G. Location of Maximum Flight Level Wind Inbound: 24 nautical miles (28 statute miles) to the NNE (21°) of center fix

H. Minimum Sea Level Pressure: 1004mb (29.65 inHg)

I. Maximum Flight Level Temp & Pressure Altitude Outside Eye: 18°C (64°F) at a pressure alt. of 1,523m (4,997ft)

J. Maximum Flight Level Temp & Pressure Altitude Inside Eye: 23°C (73°F) at a pressure alt. of 1,552m (5,092ft)

K. Dewpoint Temp (collected at same location as temp inside eye): 17°C (63°F)

K. Sea Surface Temp (collected at same location as temp inside eye): Not Available

L. Eye Character: Not Available

M. Eye Shape: Not Available

N. Fix Determined By: Penetration, Radar, Wind, Pressure and Temperature

N. Fix Level: 850mb

O. Navigational Fix Accuracy: 1 nautical mile

O. Meteorological Accuracy: 2 nautical miles

 

 

Remarks Section - Additional Remarks...

IMPROVED RADAR PRESENTATION IN CENTER

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I think the LLC may be being drawn under that convection from the radar and recon center locations.  From those plots it will graze the northern part of Guadeloupe.  The forecast track had it just north of Barbuda. 

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It's not going to miss PR to the north. If there's no turn to a heading of at least 300 soon,  there'll be some Shredderola.

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keep in mind many of the models have the low bouncing around a bit before going N of PR.  trying to decipher the movement by watching the convection pop frame by frame will make you go nuts.  nearly every model puts erika N of PR in 24 hrs.

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The ECMWF and its ensembles have yet to nail down the exact path from day four onward, but have been very consistent in showing a pattern that would likely prevent Erika from curving out to sea. Since Erika, though still disorganized, is a bit deeper than some of the models forecast a day or more ago, it has the potential to become better organized after clearing Puerto Rico and Hispaniola. A system organizing earlier would likely move at least a tad slower from days two to four. By day five, the ECMWF suite shows ridging building in quickly behind a weak shortwave trough that cuts off. A slower-moving Erika, while potentially stronger and situated farther southeast (and thus more directly under the anticyclone, allowing more intensification than the 00Z deterministic ECMWF indicates), would be more susceptible to a turn, but may also allow the ridging to build back in. The pattern by days six and seven, while still uncertain, is consistent with the shorter-term evolution within five days and shows blocking heights over the Ohio Valley. Given all these factors, I'd say that even a stronger Erika, if it survives beyond 36 hours, may well pose a threat from South FL to Savannah. Please feel free to clarify whether I'm wrong.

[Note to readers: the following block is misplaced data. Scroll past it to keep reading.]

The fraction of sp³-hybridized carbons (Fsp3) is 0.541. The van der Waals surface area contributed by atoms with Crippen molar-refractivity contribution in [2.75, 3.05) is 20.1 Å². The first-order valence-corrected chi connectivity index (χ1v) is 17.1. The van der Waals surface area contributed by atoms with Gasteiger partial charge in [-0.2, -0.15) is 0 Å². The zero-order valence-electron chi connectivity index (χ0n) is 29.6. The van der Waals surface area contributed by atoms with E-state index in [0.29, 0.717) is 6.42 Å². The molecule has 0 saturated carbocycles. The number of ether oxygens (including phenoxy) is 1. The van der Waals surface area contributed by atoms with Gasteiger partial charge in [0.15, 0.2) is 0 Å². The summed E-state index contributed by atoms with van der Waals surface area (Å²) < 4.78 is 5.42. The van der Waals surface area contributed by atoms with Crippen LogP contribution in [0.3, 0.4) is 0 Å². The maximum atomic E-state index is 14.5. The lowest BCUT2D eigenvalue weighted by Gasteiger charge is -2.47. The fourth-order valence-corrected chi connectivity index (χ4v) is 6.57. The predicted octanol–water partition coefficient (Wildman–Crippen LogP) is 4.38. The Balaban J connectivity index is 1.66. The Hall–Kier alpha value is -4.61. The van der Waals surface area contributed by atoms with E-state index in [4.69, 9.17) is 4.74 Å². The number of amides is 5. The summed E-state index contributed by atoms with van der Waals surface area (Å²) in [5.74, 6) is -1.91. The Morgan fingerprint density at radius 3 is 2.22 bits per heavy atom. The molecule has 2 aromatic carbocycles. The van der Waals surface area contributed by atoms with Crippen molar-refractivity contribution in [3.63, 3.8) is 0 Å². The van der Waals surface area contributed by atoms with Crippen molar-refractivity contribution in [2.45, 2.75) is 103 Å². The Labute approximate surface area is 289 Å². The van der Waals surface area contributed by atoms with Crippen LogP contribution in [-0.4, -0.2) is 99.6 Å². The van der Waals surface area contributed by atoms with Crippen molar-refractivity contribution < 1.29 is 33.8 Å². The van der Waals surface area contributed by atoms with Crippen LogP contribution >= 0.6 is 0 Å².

(I will say, however, that the low-level ridging to the north of Erika continues to be a bit stronger than anticipated, thus forcing a dangerously close flirtation with Hispaniola down the line.)

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keep in mind many of the models have the low bouncing around a bit before going N of PR.  trying to decipher the movement by watching the convection pop frame by frame will make you go nuts.  nearly every model puts erika N of PR in 24 hrs.

Steering currents are pretty well established and, if any, shear is probably aiding in dragging it left of the forecasted track. IOW, I see no mechanism to move it/reform/bounce that far to the right to miss PR to the N.

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Based on the latest recon data, the surface center is so far south of the NHC forecast track and is clearly dislocated from the mid-level circulation...with a movement of 280°. Based on the data and the continuing vertical, especially easterly, shear and fast movement, I'm remaining confident that Erika will have an encounter with Hispaniola. The center will likely pass just south of Puerto Rico and over the eastern mountains of the Dominican Republic within another day. Such an outcome would either kill Erika or at most result in a weak, sheared tropical storm heading into South FL by day four, close to the ECMWF deterministic solution. I'd bet on death by Hispaniola for Erika.